Ultimately, MAS’ social movement origins, Bolivia’s indigenous political tradition, the 1990s political collapse, pressures of electoral victory, and the disintegration of the opposition are the five main factors that have brought MAS to where it is today. While its position at the top is remarkably stable, it will need to find a way to better incorporate indigenous social organizations in the future to retain its grip on power.

My final project from studying in Bolivia

9 Jun

I finally got around to putting my final project from Bolivia in a publicly accessible google doc (available here). It’s on the roots of the current MAS government in Bolivia in the context of indigenous political history and the effect of social movements on the governments they create. If you’re interested in Bolivian politics, or social movement politics in general, and speak Spanish, then you may well be interested. Otherwise, I’ll be coming out with a blog post soon in English that condenses my research on Taylor Marvin’s blog, Smoke & Stir.

 

A Comparitive Analysis of Citizen Security: Bolivia and the United States

18 Feb

*As I did in my previous two posts about my experiences this summer, I will continue to use the pseudonym Joplin to describe the city in order to protect the identity of the people I mention.

I arrived in Cochabamba, Bolivia just over two weeks ago, and am enjoying getting myself acquainted with Bolivia.  Before departing, I read Rutgers anthropologist Daniel Goldstein’s book Outlawed, which looks at citizen security in Cochabamba southern neighborhoods.  These areas are made up of recent indigenous internal migrants.  This constant struggle to protect one’s family and possessions reminded me of my experiences working in Joplin last summer, a place where residents constantly fear for their safety because of gang violence.  Both Cochabamba and Joplin are places where race and class differences are strikingly obvious: Joplin has a murder rate almost twice Detroit’s, but is just two miles away from rich, white, leafy suburbs.  Cochabamba, and Bolivia as a whole, is incredibly unequal.  Recent indigenous migrants exist side-by-side with the city’s elite.  In both cities, citizens are forced to attempt to protect themselves without the prospect of significant state assistance, but continue to look toward the state for security.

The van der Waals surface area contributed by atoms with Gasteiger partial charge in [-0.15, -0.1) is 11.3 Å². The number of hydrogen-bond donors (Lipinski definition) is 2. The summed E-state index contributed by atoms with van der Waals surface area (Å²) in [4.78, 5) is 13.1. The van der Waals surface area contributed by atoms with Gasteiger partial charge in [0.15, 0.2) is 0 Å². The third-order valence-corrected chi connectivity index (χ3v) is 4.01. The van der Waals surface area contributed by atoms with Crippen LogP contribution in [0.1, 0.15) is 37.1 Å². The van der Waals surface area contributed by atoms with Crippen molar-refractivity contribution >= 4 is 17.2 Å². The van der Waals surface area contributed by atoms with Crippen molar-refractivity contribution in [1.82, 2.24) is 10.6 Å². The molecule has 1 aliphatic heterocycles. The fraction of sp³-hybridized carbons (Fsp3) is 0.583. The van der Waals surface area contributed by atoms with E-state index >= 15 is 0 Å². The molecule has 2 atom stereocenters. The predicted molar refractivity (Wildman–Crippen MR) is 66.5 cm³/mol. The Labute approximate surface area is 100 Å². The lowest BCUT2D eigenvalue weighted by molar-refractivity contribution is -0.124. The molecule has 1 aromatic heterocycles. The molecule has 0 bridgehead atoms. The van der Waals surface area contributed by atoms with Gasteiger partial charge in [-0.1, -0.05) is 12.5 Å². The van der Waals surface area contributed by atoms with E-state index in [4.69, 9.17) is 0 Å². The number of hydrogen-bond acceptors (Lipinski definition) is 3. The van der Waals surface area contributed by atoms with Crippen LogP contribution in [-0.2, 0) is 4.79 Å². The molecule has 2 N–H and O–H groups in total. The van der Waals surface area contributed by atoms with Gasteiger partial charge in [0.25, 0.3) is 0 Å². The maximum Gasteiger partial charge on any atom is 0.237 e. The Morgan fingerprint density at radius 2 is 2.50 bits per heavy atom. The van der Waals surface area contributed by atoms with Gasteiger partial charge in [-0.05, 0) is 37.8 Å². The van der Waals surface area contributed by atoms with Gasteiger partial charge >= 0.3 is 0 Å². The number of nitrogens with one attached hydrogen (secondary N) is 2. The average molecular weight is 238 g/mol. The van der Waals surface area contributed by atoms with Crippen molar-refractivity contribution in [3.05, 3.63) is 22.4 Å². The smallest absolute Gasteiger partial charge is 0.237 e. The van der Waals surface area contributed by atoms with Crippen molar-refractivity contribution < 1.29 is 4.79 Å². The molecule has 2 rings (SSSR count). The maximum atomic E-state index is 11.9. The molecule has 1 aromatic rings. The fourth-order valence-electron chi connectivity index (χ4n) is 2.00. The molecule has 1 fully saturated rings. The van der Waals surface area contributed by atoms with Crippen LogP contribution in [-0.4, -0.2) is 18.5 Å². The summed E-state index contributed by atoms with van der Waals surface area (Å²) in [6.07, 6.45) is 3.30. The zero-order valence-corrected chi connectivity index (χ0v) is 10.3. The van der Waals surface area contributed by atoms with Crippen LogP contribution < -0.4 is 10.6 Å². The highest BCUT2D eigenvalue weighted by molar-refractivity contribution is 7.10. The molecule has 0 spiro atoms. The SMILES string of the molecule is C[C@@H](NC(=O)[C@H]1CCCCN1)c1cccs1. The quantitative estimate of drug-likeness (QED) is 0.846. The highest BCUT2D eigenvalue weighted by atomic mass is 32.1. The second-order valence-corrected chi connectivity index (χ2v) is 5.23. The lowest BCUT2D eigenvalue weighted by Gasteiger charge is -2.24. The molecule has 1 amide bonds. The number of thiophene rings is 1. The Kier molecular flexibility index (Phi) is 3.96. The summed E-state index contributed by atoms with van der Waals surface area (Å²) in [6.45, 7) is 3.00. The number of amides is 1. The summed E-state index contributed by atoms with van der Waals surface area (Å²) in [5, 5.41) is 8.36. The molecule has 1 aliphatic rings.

The most striking similarity between Joplin and Cochabamba’s southern sections is the state’s inability or unwillingness to hold a monopoly on force.  While this is true on the surface, the state is not entirely absent in either case.  Instead, Goldstein uses the term “the phantom state” to describe that while the state doesn’t intervene directly, its laws and hypothetical presence shape the actions and expectations of residents.  If the state actually didn’t exist (as perhaps one could say about Mogadishu two years ago), residents would not have to think as hard about whether or not to take security into their own hands.  In Joplin at least, the state exists to a minimal degree, but residents still distrust the police to actually carry out their duties (for a city of between thirty and forty thousand, Joplin has only six officers on duty at a time).